Edwards, UConn top Villanova to win another Big East title
For nearly 30 years, when the calendar turns to March, Geno Auriemma has UConn ready to play its best on the biggest stage.
This season was one of the most challenging in recent memory for the Hall of Fame coach and his team. The Huskies lost consecutive games for the first time in three decades and suffered through injury after injury that left them with just seven healthy players some games.
Despite those setbacks, the end result was the same: another Big East Tournament title.
Aaliyah Edwards had 19 points and 15 rebounds to lead No. 7 UConn to its 10th consecutive conference tournament title with a 67-56 victory over 10th-ranked Villanova in the championship game Monday night.
“Well, we talked about it before the game that given everything we’ve been through. I think it gave us a little more resiliency, a little more strength. I think we got a little more tougher as the season went on. And it showed up these three days,” Auriemma said. “These kids know when it’s March time, they’ve been in a couple of Final Fours. I think there’s a different vibe in our team."
Dorka Juhasz added 16 points and Lou Lopez Senechal scored 14 for the top-seeded Huskies (29-5), who earned the conference's automatic bid to the NCAA Tournament. UConn has now won 21 Big East Tournament crowns, including the last three since re-entering the conference in 2020. The Huskies won all seven titles when they were in the American Athletic Conference.
Next up, the Huskies will try to extend their record run of reaching 14 consecutive Final Fours.
“We’re talented, but we’re disciplined and dedicated to win,” Edwards said. “It speaks to our standard and to what we are as a program and we’re a winning program. That’s what we did today.”
The Huskies celebrated by dumping confetti on each other and Auriemma even showed off his dance moves, doing “The Griddy” with his grandkids. It has been a rough year personally for Auriemma, as his mother died in December and he had to miss time with illness.
“So many things have happened on and off the court this past season personally, team-wise, everything, that to get to this point you want to close that book,” Auriemma said. “And now start a brand new one starting next Sunday. That book ended the right way. A lot of acts, lot of tragedies, ups and downs. The book ended the right way. Now it’s time for a new one.”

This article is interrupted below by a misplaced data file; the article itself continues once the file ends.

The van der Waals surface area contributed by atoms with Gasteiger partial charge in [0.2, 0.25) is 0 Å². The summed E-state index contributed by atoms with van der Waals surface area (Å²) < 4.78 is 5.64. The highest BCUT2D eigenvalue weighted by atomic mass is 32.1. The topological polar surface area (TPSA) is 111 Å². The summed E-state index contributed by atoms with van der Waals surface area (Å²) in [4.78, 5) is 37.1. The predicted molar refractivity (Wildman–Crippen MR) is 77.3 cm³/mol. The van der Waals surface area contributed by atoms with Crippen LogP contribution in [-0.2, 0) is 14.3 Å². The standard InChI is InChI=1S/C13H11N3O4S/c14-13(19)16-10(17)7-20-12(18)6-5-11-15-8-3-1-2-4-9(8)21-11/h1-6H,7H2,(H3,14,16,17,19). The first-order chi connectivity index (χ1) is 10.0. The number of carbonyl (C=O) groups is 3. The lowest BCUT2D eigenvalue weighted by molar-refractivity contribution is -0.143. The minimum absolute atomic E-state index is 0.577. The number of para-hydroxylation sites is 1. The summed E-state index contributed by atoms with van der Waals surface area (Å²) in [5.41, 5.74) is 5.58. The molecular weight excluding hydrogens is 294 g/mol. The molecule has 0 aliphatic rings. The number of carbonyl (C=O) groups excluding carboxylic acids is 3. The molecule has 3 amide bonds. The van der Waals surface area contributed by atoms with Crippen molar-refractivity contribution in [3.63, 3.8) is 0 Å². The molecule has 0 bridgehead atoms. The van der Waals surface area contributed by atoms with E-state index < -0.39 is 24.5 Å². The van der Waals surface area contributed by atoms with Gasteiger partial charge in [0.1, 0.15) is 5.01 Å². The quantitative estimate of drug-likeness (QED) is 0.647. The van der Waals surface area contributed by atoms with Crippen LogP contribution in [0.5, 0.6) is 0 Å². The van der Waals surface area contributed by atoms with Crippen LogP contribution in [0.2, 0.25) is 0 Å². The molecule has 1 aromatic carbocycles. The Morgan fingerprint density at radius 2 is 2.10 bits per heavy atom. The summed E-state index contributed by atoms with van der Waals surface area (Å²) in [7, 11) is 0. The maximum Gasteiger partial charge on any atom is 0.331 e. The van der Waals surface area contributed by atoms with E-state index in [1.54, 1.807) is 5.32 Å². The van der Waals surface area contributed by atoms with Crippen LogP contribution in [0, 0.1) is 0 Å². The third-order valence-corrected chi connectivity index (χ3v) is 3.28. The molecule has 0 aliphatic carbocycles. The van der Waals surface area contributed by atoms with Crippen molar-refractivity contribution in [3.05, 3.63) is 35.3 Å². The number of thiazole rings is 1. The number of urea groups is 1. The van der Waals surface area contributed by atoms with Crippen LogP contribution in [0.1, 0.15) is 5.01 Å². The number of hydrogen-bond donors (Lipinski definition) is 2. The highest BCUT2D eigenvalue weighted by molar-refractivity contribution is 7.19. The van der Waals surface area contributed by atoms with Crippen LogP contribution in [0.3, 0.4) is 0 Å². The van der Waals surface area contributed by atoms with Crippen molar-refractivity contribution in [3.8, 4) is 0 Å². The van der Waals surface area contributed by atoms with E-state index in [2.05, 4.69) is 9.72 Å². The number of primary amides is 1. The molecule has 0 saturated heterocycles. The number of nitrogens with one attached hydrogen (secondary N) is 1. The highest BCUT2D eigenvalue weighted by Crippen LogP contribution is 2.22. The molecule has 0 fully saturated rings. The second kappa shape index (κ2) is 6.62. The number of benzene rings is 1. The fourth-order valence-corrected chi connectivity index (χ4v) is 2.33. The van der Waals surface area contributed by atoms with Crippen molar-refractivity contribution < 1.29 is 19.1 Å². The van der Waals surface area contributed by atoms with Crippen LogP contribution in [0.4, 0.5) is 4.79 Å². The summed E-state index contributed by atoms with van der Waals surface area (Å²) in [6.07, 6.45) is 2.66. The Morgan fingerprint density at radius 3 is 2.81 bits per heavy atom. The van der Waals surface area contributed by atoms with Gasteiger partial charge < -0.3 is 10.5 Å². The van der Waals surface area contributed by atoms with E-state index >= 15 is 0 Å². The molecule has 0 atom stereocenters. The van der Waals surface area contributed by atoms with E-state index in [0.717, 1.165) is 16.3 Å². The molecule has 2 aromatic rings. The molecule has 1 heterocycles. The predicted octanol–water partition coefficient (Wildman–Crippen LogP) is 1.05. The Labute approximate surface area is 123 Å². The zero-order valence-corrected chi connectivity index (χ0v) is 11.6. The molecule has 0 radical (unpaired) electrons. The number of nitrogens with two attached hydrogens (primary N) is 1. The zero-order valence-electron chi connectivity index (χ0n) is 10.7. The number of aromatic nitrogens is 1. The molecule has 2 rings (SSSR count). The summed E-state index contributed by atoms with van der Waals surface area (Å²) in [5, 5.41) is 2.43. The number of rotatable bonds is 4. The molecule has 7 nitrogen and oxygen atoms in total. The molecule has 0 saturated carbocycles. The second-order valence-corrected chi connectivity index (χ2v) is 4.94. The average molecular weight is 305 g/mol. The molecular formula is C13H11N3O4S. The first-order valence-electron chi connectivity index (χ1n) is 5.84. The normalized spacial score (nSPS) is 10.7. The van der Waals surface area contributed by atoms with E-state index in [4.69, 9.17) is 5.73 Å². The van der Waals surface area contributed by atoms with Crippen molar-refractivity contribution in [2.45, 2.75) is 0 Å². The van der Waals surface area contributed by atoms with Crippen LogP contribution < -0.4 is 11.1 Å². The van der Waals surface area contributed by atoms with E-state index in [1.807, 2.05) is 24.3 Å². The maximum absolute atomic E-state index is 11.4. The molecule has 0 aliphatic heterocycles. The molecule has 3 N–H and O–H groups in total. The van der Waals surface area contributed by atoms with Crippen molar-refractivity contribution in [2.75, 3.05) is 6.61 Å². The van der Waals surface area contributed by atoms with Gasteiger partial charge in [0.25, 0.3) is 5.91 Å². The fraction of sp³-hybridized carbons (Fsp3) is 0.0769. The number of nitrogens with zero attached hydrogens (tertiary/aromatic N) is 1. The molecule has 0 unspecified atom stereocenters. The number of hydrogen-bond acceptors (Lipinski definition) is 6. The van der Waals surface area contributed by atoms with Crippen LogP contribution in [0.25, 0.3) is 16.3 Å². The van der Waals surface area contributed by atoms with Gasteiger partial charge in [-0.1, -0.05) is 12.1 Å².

Trailing 22-21 in the second quarter, UConn turned up its defense and outscored Villanova (28-6) 13-2 over the final 6:09 of the half to go up 34-24 at the break. Edwards, the Most Outstanding Player of the tournament, had 12 points, making all six of her shots, and nine rebounds in the opening 20 minutes.
The Huskies put away the game by scoring 22 of the first 29 points in the third quarter to extend the advantage to 25.
It has been a difficult year for the Huskies, who have dealt with a host of injuries starting with Paige Bueckers tearing her ACL over the summer. UConn has been getting healthier lately, with Azzi Fudd returning for the Big East Tournament after missing the previous 14 games with a knee injury.
Lopez Senechal and Edwards are the only UConn players to have been in every game this season.
The Huskies lost two conference games for the first time since 2012-13 and suffered back-to-back defeats for the first time since 1992-93.
But UConn has turned it on in March. Monday's win was a rematch of last season's championship game that UConn won 70-40. This one was more competitive for a half, just like the two regular-season meetings which the Huskies won by five and nine.
“I think we’re a team that’s always ready for March,” Lopez Senechal said. "I think even if we have a rough stretch, we knew how to overcome it, we knew how to play together. I think that’s why we’re here right now. I’m super proud of the whole team.”
Villanova was cold from the field at the start, making just 6-of-25 (24%) in the first quarter, including missing all 10 of its 3-point attempts. The Wildcats trailed 19-14 at the end of the first despite having 10 offensive rebounds. They finally hit a 3-pointer to open the second and went on an 8-2 run to take the brief lead. Then UConn took over.
Maddy Siegrist led the Wildcats, who moved up to 10th in the AP poll Monday for the school's best ranking ever, with 22 points.
“She does it better than most scoring the ball,” Villanova coach Denise Dillon said. "Finding different ways to score. Sheer determination. She found spots and created a couple looks around the basket."
QUEST FOR 1K
Siegrist has 984 points this season and is looking to become the fifth player to score over 1,000 in a season. The Big East Player of the Year would join Kelsey Plum (1,109), Jackie Stiles (1,062), Odyssey Sims (1,054) and Megan Gustafson (1,001). Siegrist led the nation in scoring (29.7 points) coming into Monday night's game. She extended her streak to 34 consecutive games scoring 20-plus points. She's one short of Plum's record set in 2016-17.